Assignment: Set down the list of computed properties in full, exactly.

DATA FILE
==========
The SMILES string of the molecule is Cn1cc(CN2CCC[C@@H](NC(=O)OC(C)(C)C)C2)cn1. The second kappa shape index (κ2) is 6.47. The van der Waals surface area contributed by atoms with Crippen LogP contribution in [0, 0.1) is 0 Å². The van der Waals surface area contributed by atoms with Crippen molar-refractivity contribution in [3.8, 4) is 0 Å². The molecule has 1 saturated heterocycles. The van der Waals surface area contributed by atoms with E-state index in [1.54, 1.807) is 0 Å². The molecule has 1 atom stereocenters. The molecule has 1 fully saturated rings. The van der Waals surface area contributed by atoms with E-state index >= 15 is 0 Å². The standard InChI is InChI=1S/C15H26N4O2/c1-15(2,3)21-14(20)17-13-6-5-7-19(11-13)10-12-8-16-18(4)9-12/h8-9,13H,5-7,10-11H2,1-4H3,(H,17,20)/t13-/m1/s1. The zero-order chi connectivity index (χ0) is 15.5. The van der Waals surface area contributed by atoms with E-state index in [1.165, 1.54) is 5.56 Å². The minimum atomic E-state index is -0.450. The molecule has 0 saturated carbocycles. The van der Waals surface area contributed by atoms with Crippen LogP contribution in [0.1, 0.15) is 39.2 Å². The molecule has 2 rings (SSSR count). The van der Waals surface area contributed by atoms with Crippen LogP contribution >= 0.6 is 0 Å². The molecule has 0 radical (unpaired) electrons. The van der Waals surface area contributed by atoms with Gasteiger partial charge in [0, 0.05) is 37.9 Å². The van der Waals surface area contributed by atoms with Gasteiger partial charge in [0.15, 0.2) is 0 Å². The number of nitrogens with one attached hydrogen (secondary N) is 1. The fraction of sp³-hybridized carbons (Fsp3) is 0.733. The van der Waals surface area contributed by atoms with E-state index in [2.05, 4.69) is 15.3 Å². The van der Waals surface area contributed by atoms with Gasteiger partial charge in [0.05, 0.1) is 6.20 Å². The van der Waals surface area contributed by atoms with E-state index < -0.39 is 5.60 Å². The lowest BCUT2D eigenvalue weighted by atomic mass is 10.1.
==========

The SMILES string of the molecule is Cn1cc(CN2CCC[C@@H](NC(=O)OC(C)(C)C)C2)cn1. The second kappa shape index (κ2) is 6.47. The van der Waals surface area contributed by atoms with Crippen LogP contribution in [0, 0.1) is 0 Å². The van der Waals surface area contributed by atoms with Crippen molar-refractivity contribution in [3.8, 4) is 0 Å². The molecule has 1 saturated heterocycles. The van der Waals surface area contributed by atoms with E-state index in [1.54, 1.807) is 0 Å². The molecule has 1 atom stereocenters. The molecule has 1 fully saturated rings. The van der Waals surface area contributed by atoms with E-state index >= 15 is 0 Å². The standard InChI is InChI=1S/C15H26N4O2/c1-15(2,3)21-14(20)17-13-6-5-7-19(11-13)10-12-8-16-18(4)9-12/h8-9,13H,5-7,10-11H2,1-4H3,(H,17,20)/t13-/m1/s1. The zero-order chi connectivity index (χ0) is 15.5. The van der Waals surface area contributed by atoms with E-state index in [1.165, 1.54) is 5.56 Å². The minimum atomic E-state index is -0.450. The molecule has 0 saturated carbocycles. The van der Waals surface area contributed by atoms with Crippen LogP contribution in [0.1, 0.15) is 39.2 Å². The molecule has 2 rings (SSSR count). The van der Waals surface area contributed by atoms with Crippen LogP contribution >= 0.6 is 0 Å². The molecule has 0 radical (unpaired) electrons. The van der Waals surface area contributed by atoms with Gasteiger partial charge in [0, 0.05) is 37.9 Å². The van der Waals surface area contributed by atoms with Gasteiger partial charge in [0.15, 0.2) is 0 Å². The number of nitrogens with one attached hydrogen (secondary N) is 1. The fraction of sp³-hybridized carbons (Fsp3) is 0.733. The van der Waals surface area contributed by atoms with E-state index in [2.05, 4.69) is 15.3 Å². The van der Waals surface area contributed by atoms with Gasteiger partial charge in [0.05, 0.1) is 6.20 Å². The van der Waals surface area contributed by atoms with E-state index < -0.39 is 5.60 Å². The lowest BCUT2D eigenvalue weighted by atomic mass is 10.1.